Thrilling and charming in a way that very few American comedies ever are.
Going to the movies has always been one of the simplest, most democratic of life’s pleasures. Almost from the moment they were invented, anyone with some loose change in his or her pocket could walk up to the box office, purchase a ticket, and sit and watch a movie. With such easy access, it’s no wonder a love of movies has survived for going on over a century now.
But the near back-to-back development of two news stories in the movie business have stuck in my craw. They seem to crystalize a recent trend in movie culture where a love of photochemicals has been conflated with a love of movies. Quentin Tarantino’s taking over programming duties at the New Beverly Cinema in Los Angeles and Christopher Nolan’s “Interstellar” being offered to theaters equipped with film projectors two days before its initial release illuminate a form of exclusivity going on in movie culture that, I think, is unhealthy.
Now, this editorial is not a sky-is-falling warning about the “death of film.” (I leave that to Godfrey Cheshire.) Nor am I wanting to make a case for digital being superior to celluloid. This is more about an attitude, a way of thinking that creates divisions where there really shouldn’t be.
Tarantino’s programming duties at the New Beverly are being hailed as some kind of rallying cry by movie lovers who are upset by the phasing out of 35mm prints in favor of DCPs for revival screenings. At a press conference at this year’s Cannes Film Festival, Tarantino decried the “death of cinema” (as he knew it) and bemoaned that digital projection is basically “television in public.” He did acknowledge that digital cameras have made it easier for anyone with enough ingenuity and determination to go out and make a movie, but that doesn’t really interest him. Shooting on celluloid, which is both expensive and time-consuming, represents something pure to Tarantino and other like-minded filmmakers and movie buffs. When the people at the Cannes Film Festival decided to celebrate the fiftieth anniversary of Sergio Leone’s “A Fistful of Dollars” by having it as the closing-night movie, they asked Tarantino to introduce it. He excitedly did, but was depressed throughout the screening when he discovered they were showing a 4K digital restoration. He missed the flicker effect.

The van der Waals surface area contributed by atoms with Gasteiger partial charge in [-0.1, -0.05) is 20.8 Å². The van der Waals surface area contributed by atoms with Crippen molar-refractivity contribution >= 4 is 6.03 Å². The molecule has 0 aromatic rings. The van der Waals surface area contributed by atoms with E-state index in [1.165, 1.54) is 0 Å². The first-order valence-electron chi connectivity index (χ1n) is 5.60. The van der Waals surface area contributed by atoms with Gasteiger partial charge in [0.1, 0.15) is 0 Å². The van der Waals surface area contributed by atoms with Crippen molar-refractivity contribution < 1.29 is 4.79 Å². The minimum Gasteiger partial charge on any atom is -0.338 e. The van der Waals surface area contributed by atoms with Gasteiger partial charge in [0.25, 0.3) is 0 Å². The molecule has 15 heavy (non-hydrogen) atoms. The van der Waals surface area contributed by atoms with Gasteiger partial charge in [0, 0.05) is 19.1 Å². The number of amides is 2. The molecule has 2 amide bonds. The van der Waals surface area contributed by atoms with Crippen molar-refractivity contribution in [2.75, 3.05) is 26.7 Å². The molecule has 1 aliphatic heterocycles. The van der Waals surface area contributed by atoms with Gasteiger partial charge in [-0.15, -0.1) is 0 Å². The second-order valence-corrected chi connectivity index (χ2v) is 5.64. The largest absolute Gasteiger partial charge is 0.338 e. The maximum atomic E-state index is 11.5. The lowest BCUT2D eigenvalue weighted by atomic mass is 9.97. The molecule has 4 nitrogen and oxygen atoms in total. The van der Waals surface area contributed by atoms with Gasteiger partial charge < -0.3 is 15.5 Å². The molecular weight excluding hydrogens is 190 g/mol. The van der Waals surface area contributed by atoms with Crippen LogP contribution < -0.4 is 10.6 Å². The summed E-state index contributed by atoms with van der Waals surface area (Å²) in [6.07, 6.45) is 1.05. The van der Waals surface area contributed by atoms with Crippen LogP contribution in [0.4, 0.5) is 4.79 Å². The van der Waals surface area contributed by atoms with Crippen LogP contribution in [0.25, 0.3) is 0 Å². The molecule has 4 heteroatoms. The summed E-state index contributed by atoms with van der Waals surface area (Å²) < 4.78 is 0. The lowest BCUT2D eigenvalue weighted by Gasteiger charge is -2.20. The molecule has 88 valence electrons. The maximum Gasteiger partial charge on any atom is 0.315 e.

What does all this mean? Well, if I wanted to be snarky it sounds as if Tarantino and others like him have fallen in love with sprockets. The unveiling of the October schedule for the New Beverly was greeted with hushed reverence as the Internet drooled over the “coolness” of some of the double features. All of the movies shown at the New Beverly will be either 35mm or 16mm prints. Some will be new or archive prints, while others will be taken from Tarantino’s personal library. For example: Howard Hawks’ incomparable “His Girl Friday” is a newly struck print, while “Junior Bonner” is a personal print. Tarantino is proud of his “Junior Bonner” print because it is “washed-out” and “beaten up.” It has character.